For this framework to work well, marketing and sales need to be tightly aligned, which is why ABX often goes hand in hand with RevOps. Here are some key aspects of this RevOps strategy. 

Target accounts

The ABX model works to target a small number of high-value accounts, collaborating with sales and other stakeholders to identify and prioritize relevant accounts. Often these accounts are chosen based on revenue potential, industry, or strategic importance, and RevOps organizations will devote high levels of resources to close these deals. 

Personalized messaging and content

ABX creates personalized marketing messages for each target account. This requires tight alignment between Marketing and Sales to ensure marketing materials align with the prospect’s specific pain points, as well as with Success to ensure those needs are met post-conversion.

Multi-channel engagement

The ABX approach focuses on using a combination of marketing and sales channels to reach target accounts. RevOps teams can not only measure the effectiveness of these channels in driving account engagement, they can ensure all efforts are aligned in message, timing, and relevance to maximize success. 

Pros and cons of ABX RevOps framework

Here are some of the advantages of this RevOps strategy:

  • High return on investment. By targeting high-value accounts with a high LTV, the ABX framework can drive a significant RevOps ROI.
  • High personalization. Likewise, by tailoring messages to the prospect’s specific needs, RevOps teams can drive a high degree of personalization among prospects. 
  • Tight alignment among all functions. Because ABX demands tight alignment among revenue functions, this approach fits well with the RevOps methodology.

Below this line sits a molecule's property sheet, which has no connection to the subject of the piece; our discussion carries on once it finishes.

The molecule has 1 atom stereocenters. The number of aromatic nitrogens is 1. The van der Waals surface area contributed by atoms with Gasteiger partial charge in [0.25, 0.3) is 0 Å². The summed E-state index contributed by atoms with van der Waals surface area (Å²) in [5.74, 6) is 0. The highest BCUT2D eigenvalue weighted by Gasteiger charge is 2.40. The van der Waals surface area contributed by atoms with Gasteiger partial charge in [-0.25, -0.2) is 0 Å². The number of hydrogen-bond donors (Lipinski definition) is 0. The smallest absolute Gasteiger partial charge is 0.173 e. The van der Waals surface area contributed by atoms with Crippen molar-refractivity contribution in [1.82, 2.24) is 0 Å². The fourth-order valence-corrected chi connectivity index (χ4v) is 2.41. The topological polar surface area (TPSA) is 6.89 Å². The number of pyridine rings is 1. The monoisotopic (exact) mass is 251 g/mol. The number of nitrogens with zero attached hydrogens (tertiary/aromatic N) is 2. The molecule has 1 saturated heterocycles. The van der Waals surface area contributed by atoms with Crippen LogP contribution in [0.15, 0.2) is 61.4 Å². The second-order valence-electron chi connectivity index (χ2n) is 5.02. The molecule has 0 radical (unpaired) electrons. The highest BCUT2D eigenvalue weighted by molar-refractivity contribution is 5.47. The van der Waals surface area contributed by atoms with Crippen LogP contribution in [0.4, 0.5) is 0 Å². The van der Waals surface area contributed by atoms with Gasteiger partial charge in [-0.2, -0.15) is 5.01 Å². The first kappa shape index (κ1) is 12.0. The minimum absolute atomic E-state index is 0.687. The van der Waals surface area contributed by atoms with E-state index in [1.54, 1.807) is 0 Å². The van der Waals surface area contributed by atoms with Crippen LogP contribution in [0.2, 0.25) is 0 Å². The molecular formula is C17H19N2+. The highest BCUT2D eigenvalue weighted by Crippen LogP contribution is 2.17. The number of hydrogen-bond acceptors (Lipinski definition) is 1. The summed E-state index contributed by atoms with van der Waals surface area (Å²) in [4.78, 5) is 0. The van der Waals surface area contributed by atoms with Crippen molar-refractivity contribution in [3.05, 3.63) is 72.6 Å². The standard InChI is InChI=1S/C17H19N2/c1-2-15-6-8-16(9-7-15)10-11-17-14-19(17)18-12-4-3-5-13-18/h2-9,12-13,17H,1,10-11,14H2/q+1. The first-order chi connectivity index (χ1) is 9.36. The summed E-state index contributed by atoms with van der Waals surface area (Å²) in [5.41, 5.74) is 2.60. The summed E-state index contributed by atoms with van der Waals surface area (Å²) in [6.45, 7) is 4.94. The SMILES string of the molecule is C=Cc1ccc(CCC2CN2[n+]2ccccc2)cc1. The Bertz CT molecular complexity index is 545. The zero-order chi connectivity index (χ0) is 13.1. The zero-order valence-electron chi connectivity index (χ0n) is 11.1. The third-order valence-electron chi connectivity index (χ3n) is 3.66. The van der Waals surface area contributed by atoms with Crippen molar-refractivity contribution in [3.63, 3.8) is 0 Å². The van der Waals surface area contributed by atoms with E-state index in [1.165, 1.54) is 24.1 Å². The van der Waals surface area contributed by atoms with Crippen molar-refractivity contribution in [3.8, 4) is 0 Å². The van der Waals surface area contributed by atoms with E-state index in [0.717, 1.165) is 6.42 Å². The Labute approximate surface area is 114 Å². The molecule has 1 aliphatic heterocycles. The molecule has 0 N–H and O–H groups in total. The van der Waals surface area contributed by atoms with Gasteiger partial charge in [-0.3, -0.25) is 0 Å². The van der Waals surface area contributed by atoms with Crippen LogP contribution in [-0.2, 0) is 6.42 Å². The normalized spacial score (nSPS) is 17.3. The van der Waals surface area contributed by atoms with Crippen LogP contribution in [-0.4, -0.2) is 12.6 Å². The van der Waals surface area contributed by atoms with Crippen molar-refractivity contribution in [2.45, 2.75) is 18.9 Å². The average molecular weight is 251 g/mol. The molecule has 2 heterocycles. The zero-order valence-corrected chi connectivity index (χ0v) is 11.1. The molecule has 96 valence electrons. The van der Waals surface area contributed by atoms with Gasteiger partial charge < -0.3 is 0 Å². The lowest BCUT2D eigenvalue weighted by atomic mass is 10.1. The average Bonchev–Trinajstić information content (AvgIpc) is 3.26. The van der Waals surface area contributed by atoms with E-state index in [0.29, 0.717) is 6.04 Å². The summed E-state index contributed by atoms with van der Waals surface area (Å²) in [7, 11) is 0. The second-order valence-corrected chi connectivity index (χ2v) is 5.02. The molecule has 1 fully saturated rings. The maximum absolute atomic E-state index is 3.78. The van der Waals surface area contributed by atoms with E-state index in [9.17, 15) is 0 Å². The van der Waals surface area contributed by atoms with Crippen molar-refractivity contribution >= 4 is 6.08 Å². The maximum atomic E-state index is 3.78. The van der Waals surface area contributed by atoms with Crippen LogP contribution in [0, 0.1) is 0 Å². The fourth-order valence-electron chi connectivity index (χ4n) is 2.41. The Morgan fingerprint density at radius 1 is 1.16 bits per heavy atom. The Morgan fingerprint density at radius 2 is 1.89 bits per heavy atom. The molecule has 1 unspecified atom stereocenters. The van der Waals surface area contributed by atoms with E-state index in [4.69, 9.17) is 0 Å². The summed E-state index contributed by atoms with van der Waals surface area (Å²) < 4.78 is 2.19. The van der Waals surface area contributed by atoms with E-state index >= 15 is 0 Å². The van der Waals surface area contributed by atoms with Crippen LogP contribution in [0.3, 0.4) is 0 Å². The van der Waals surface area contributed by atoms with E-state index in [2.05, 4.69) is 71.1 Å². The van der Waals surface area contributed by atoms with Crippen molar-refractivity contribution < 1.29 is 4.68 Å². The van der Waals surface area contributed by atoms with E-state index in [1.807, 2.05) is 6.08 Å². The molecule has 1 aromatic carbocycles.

There are some drawbacks to this framework, including the following: 

  • Resource intensive. The degree of personalization and cross-channel implementation requires a high commitment of resources. While the value of the target accounts makes this a positive ROI, if the customer doesn’t close those resources are wasted. 
  • Complexity and scalability. ABX is difficult to implement and scale, particularly for organizations with complex sales cycles. Although RevOps can make it easier to manage various stakeholders and channels, it requires careful, thoughtful planning. 
  • Longer sales cycles. ABX results in necessarily long sales cycles, which can be difficult for revenue organizations to support. 

Final thoughts on RevOps strategies & frameworks

Although the above RevOps strategies and frameworks are different, they have one thing in common: proactive consideration of RevOps goals and objectives, and aligning your efforts around those goals. Regardless of which one you choose, it’s important to carefully plan your efforts—it’s the only way to accelerate your revenue.

You’ll also need a RevOps management platform that unifies all your functionality under one roof. Default can reduce costs by 30% and save your team 10 hours per week—see it in action here. 

Revenue Operations
Stan Rymkiewicz
March 13, 2024
8 min